Princeton University Professor Says Nature Conservation Is More Complex Than We Thought [VIDEO]By Khaleb Skye A. Cruz
Jacob Dlamini, an assistant history professor at Princeton University, lets his students argue about the justification of using violence against poachers. In his class "White Hunters, Black Poachers: Africa and the Science of Conservation", Dlamini aims to help the youth understand the cultural and political assumptions behind nature conservation.
According to Princeton University, the renowned professor wants his students to walk away with a better understanding of Africa and the history of nature conservation. Eventually, he foresees the need to rethink conventional approaches when it comes to environmental protection projects. For the record, the class, which debuted this semester, realized with the help of Princeton's Program in African Studies.
Dlamini explains that what the world needs is "a much more nuanced appreciation" of nature conservation and environmental history. Currently, conservation efforts are often simplified as a way of protecting animals from people. However, the truth is that Earth preservation is more complex than that.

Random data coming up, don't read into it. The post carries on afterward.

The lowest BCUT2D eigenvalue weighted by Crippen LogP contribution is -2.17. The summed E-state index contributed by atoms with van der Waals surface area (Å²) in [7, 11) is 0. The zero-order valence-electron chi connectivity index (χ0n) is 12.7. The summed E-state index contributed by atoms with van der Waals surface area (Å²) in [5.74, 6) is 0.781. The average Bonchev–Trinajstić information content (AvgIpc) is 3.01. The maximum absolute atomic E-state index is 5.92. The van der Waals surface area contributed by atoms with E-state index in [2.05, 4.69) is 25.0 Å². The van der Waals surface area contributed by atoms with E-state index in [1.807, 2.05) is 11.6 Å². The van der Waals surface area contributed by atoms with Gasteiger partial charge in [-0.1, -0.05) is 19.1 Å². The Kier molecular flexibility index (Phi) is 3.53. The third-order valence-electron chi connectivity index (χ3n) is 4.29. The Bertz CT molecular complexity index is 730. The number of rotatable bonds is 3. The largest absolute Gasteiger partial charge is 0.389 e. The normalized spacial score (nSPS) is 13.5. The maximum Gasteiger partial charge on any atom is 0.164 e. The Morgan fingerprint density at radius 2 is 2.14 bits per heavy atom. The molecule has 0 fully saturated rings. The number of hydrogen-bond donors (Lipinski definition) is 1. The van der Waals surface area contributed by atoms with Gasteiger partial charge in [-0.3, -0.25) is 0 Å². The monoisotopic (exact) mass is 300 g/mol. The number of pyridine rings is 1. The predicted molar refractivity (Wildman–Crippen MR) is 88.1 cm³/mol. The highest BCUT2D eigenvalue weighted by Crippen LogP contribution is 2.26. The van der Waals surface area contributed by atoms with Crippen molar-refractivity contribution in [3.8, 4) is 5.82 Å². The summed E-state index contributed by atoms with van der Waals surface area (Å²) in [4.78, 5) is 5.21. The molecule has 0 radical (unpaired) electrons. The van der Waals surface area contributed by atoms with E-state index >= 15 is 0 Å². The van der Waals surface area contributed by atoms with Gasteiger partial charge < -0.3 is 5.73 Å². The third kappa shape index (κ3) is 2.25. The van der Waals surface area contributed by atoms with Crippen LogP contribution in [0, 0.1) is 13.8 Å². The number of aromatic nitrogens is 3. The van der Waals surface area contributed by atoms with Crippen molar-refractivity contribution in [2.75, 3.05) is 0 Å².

The expert noted that Africa shows the true meaning of conservation. It exudes very close coexistence between nature and human culture, a connection found in only a few places worldwide. Africa, per Dlamini, has been central to the evolution of conservation since the 18th century. He added that authorities tell locals to stay away from elephants to save the animal, but that is just not the history of the Africans.
Dlamini graduated from the Southern African Wildlife College and earned his Ph.D. at Yale University in 2012. He joined Princeton about two years ago. One of the professor's main points in the class is that people cannot hope to protect nature by citing Africans as the problem.
On the other hand, The Voice reported that Princeton recently honored two black scholars namely Sir Arthur Lewis and Toni Morrison. The latter will have the West College named after her while Sir Lewis will have his named engraved in the main auditorium of the Woodrow Wilson School of Public and International Affairs. Both icons were Nobel laureates.
Morrison was also a Pulitzer Prize winner in 1988 for her novel "Beloved". Sir Lewis, meanwhile, was the first person of African descent to become a professor in Great Britain's university system. He taught at Princeton from 1963 to 1983.